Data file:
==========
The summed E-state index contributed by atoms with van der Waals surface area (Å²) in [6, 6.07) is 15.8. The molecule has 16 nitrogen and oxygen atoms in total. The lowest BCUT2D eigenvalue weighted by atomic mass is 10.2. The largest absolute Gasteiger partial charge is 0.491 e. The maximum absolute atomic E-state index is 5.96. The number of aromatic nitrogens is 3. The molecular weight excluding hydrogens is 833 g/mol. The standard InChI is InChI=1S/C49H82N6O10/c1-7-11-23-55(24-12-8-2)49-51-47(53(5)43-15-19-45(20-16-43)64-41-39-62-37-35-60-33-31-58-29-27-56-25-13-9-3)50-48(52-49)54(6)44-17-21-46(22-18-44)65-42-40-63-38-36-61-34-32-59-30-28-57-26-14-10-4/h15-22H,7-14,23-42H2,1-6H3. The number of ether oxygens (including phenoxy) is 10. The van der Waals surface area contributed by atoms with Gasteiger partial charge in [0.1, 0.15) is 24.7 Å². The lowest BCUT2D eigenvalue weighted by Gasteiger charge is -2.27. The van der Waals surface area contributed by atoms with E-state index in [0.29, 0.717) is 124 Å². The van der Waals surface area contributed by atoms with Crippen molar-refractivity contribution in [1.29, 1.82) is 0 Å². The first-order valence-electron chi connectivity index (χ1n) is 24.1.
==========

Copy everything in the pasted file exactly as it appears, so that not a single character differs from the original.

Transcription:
The summed E-state index contributed by atoms with van der Waals surface area (Å²) in [6, 6.07) is 15.8. The molecule has 16 nitrogen and oxygen atoms in total. The lowest BCUT2D eigenvalue weighted by atomic mass is 10.2. The largest absolute Gasteiger partial charge is 0.491 e. The maximum absolute atomic E-state index is 5.96. The number of aromatic nitrogens is 3. The molecular weight excluding hydrogens is 833 g/mol. The standard InChI is InChI=1S/C49H82N6O10/c1-7-11-23-55(24-12-8-2)49-51-47(53(5)43-15-19-45(20-16-43)64-41-39-62-37-35-60-33-31-58-29-27-56-25-13-9-3)50-48(52-49)54(6)44-17-21-46(22-18-44)65-42-40-63-38-36-61-34-32-59-30-28-57-26-14-10-4/h15-22H,7-14,23-42H2,1-6H3. The number of ether oxygens (including phenoxy) is 10. The van der Waals surface area contributed by atoms with Gasteiger partial charge in [0.1, 0.15) is 24.7 Å². The lowest BCUT2D eigenvalue weighted by Gasteiger charge is -2.27. The van der Waals surface area contributed by atoms with E-state index in [0.29, 0.717) is 124 Å². The van der Waals surface area contributed by atoms with Crippen molar-refractivity contribution in [1.29, 1.82) is 0 Å². The first-order valence-electron chi connectivity index (χ1n) is 24.1.